When Ohio State athletic director Gene Smith spoke in favor of proposed legislation introduced by Ohio Sen. Niraj Antani (R-Miamisburg), he said that the bill allowing athletes to profit from their name, image and likeness might benefit Olympic sports athletes even more than those playing football and basketball.
Buckeye women’s volleyball coach Jen Flynn Oldenburg agreed that passing the bill would be huge for her players.
“Really excited for what this means for our student-athletes and their futures and not leaving campus with debt,” she said. “The potential there is really big for them.”
Although not perhaps as obvious an example as, say, the quarterback of the football team signing a deal with Nike, Oldenburg says volleyball players might be able to profit off things like offering private instruction.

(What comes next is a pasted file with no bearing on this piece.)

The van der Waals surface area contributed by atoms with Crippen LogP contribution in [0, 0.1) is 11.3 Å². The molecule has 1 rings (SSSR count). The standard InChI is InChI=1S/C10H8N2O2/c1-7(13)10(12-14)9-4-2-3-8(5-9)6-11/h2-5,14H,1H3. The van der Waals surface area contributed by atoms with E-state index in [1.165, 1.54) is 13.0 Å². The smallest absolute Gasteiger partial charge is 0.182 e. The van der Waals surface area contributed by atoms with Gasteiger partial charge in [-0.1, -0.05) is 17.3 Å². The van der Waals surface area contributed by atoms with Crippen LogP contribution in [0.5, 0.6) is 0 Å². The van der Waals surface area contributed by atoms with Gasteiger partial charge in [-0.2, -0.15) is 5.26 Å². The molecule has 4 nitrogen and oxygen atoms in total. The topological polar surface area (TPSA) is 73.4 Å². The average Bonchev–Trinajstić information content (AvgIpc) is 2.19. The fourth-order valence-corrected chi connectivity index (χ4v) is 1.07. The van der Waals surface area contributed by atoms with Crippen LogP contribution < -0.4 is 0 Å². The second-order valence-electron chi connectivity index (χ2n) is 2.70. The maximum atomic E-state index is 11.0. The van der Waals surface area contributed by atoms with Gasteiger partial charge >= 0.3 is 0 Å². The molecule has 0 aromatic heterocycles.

“We have a bunch of clubs in the area that would love to have Ohio State players give them lessons. Now we have the opportunity to do that,” she said.
But Oldenburg pointed out the opportunities don’t have to be sports related at all. She offered the example of a wrestler who is also a poet and said some of her players “want to be YouTubers.”
Ultimately, each athlete will get to choose how committed they are to pursuing such things.
“I think it’s about the amount of time and the energy and the effort that each individual will put in,” said Oldenburg. “I feel like there are some of our players that may want nothing to do with it, and that’s fine. I think there’s some who may go, ‘Okay, I’m going to use this and see how far it can go.’ But they have different paths, and I think this provides them an opportunity to explore those.”